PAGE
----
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In 2030, North-African coastal cities will be home to 100 million people, these cities are also exposed to serious risks of natural disasters, such as flash floods, landslides, coastal erosion, water scarcity and earthquakes, most of which will be intensified by climate change in the coming decades. The city of Algiers gathers 3 million inhabitants, most of the country’s economic and political activities, and is particularly prone to natural disasters. In 2001 and 2003, the city was hit successively by the Bab el Oued flashfloods and the Boumerdes earthquake, which revealed the cities’ weaknesses and urged the authorities to take action in order to mitigate the impact of such disasters in the future.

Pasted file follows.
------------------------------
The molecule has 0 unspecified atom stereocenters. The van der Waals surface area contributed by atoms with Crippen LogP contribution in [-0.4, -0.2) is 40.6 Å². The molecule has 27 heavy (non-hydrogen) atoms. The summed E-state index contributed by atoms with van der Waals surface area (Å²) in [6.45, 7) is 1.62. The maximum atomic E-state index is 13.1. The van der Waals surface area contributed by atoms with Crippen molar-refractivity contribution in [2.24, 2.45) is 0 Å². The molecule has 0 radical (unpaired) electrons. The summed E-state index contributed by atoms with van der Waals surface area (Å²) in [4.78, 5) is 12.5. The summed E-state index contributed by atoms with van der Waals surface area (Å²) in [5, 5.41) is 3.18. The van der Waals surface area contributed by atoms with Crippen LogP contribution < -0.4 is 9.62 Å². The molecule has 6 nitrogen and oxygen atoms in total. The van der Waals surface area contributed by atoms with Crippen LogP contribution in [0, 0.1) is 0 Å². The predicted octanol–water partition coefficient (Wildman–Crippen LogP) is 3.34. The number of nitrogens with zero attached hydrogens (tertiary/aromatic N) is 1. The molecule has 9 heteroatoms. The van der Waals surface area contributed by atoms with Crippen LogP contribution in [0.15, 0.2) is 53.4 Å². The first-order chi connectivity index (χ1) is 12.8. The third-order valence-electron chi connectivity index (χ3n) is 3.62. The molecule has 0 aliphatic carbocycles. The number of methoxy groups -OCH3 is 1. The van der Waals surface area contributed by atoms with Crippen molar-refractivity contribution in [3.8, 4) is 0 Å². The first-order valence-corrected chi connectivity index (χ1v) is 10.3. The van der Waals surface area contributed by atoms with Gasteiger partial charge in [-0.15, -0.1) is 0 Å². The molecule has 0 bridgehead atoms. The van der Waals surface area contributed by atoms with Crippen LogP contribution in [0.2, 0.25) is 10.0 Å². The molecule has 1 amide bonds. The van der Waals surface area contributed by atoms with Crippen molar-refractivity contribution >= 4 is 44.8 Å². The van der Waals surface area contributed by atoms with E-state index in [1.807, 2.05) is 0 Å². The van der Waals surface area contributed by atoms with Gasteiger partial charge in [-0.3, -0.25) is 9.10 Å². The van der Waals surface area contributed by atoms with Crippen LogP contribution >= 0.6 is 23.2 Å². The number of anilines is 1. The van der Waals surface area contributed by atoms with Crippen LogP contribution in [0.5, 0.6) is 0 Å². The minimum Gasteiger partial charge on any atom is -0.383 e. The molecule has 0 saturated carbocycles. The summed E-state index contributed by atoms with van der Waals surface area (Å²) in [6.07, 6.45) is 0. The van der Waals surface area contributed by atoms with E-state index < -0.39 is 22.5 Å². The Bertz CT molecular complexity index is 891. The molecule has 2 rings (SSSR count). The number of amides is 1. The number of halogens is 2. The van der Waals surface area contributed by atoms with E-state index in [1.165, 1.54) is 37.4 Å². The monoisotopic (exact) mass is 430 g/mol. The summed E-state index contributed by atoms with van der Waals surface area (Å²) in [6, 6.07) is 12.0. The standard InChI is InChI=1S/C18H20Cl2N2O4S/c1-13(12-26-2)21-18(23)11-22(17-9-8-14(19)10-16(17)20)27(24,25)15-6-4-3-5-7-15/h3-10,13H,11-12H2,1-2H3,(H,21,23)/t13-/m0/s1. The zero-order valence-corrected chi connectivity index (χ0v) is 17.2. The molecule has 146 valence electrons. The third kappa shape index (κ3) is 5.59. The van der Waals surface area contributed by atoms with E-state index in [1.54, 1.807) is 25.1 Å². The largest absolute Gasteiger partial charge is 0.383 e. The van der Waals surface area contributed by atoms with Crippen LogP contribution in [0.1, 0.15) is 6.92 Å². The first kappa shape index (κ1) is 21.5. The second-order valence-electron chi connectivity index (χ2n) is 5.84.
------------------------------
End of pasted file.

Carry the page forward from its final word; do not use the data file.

Following a first regional study led by the World Bank in Alexandria, Tunis, Casablanca and the Bouregreg Valley, the Algerian government showed great interest in the undertaking of an urban risk assessment in Algiers. A call for proposals was thus launched by the Caisse des Depots, which will finance the study in the framework of CMI’s Cities & Climate Change program. The study, conducted by Egis EAU, will start mid-April 2012 for a duration of 14 months. It will aim at strengthening the capacities of Algiers to prepare for climate change impacts and natural disasters, through the undertaking of an urban risk assessment and the drafting of an adaptation plan.